Why Should I Consider Long-Term Care Insurance?
1 Simple Reason Actually...
Because 1 out of every 4 adults will experience at some point in their lives a serious injury or illness that prevents them from working 30 or more days. And for most people - especially those primary wage earners whose families depend on them for their financial well-being - that time without a paycheck could prove to be catastrophic.
Long-term care includes a variety of services and support to meet health or personal care needs over an extended period of time. Most long-term care is non-skilled personal care assistance, such as help performing everyday Activities of Daily Living (ADLs), which are:
- Using the toilet
- Transferring to bed/chair
- Caring for incontinence
Or other occasions called Cognitive Impairment, which is when a medical professional documents that you cannot perform 2 out of the 6 ADL’s by yourself, (or are cognitively impaired) your Long Term Care Policy will begin paying benefits.
The goal of long-term care services is to help you maximize your independence and functioning, with dignity, at a time when you are unable to be fully independent.
Did You Know...
At least 70% of people over 65 will need long-term care services and support at some point in their lives.
Source: 2015 Medicare & You, Centers for Medicare & Medicaid Services
About 68% of nursing home residents and 72% of assisted living residents are women.
Source: Long-Term Care Services in the United States: 2013 Overview, National Center for Health Statistics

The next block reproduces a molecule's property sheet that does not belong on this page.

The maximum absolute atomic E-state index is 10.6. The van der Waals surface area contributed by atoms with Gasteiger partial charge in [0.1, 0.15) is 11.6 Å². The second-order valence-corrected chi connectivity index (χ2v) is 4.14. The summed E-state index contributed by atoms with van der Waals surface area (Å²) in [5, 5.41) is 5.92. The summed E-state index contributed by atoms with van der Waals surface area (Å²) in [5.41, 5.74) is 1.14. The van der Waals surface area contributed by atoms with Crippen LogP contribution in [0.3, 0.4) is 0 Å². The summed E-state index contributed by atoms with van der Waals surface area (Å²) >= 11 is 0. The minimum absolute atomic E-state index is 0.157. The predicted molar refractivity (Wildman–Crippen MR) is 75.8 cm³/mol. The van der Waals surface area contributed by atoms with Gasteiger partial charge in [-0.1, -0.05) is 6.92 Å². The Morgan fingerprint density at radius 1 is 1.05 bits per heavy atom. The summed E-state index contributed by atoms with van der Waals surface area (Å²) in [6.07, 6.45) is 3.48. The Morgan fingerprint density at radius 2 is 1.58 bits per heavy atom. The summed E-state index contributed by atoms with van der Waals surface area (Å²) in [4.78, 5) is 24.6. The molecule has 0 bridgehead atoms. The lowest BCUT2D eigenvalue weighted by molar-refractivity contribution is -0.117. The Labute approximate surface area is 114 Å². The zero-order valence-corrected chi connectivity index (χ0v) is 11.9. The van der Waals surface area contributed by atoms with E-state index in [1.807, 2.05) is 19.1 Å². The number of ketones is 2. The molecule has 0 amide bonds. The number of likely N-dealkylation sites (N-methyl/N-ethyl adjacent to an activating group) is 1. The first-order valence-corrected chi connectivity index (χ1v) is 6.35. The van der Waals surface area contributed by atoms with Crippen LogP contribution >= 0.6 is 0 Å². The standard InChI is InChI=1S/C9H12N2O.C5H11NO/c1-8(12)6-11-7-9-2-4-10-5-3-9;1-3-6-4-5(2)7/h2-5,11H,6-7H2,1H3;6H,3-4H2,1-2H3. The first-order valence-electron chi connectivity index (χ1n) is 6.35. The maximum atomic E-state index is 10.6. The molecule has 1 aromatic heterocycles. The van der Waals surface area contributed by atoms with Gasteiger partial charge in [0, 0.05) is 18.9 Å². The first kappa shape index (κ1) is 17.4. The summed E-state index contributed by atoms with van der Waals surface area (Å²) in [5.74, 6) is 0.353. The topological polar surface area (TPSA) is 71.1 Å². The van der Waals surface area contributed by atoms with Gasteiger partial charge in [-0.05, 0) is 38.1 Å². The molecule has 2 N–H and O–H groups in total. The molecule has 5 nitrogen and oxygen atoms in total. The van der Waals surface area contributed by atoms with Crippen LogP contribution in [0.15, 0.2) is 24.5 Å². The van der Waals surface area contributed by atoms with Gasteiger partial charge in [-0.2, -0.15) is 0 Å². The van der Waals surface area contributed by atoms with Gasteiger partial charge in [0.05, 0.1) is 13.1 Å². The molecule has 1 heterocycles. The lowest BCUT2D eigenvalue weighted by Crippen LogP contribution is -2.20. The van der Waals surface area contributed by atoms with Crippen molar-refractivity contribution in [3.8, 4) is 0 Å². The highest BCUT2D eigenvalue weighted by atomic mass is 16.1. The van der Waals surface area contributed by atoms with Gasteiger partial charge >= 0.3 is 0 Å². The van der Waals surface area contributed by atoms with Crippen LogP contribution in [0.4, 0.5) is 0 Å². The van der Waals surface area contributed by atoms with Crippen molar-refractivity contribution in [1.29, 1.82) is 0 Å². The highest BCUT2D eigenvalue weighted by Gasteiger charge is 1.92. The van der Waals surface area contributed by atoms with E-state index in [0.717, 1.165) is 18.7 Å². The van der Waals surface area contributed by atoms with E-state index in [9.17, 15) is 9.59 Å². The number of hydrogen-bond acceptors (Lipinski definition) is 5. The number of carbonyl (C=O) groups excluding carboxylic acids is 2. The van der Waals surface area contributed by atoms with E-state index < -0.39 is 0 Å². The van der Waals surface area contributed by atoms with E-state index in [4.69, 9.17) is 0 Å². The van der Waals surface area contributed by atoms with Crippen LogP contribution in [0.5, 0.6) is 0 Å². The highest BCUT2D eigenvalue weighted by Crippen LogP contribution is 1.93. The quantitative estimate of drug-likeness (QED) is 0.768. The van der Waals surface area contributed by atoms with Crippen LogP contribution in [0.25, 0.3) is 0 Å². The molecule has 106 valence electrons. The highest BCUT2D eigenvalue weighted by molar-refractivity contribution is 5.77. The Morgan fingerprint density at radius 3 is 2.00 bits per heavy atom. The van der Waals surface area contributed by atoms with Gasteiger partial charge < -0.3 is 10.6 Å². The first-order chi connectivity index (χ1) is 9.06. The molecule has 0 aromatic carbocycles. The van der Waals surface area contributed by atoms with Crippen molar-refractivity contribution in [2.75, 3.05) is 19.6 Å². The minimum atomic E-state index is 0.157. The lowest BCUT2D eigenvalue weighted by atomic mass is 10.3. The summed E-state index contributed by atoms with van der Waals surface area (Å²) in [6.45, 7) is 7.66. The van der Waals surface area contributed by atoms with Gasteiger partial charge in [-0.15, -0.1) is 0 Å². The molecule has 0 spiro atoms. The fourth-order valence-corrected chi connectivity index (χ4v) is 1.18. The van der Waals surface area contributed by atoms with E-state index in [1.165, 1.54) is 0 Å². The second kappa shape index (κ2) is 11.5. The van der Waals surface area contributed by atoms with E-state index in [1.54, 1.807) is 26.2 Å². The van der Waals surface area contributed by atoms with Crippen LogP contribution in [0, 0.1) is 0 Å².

The national median daily rate in 2014 for a private room in a nursing home was $240, an increase of 4.35% from 2013.
Source: Genworth 2014 Cost of Care Survey, March 2014
The average length of a nursing home stay is 835 days—or more than two years. But there are several people Alzheimer’s, who were in homes for much longer.
Source: Centers for Disease Control and Prevention, Nursing Home Care FastStats, last updated May 2014
The Bottom Line
At a median daily rate of $240, an average nursing home stay of 835 days currently costs over $200,000, making it virtually unaffordable for many Americans.
And Medicare does not pay for long-term care services, as explained by the Social Security Administration:
“Social Security pays retirement, disability, family and survivors benefits. Medicare, a separate program run by the Centers for Medicare & Medicaid Services, helps pay for inpatient hospital care, nursing care, doctors’ fees, drugs, and other medical services and supplies to people age 65 and older, as well as to people who have been receiving Social Security disability benefits for two years or more. Medicare does not pay for long-term care, so you may want to consider options for private insurance (emphasis added).”
Without proper planning, a serious accident or illness could rob you of your financial independence. Whether purchased for yourself, your spouse or for an aging parent, long-term care insurance can help protect assets accumulated over a lifetime from the ravages of long-term care costs.
Different People Have Different Needs
Meaning, some people need long-term care in a facility for a relatively short period of time while they are recovering from a sudden illness or injury, and then may be able to be cared for at home. Others may need long-term care services on an on-going basis, for example someone who is disabled from a severe stroke. Some people may need to move to a nursing home or other type of facility-based setting for more extensive care or supervision if their needs can no longer be met at home.
Let us help you design a solution that fits your needs. Like most insurance, "some" is always better than "none".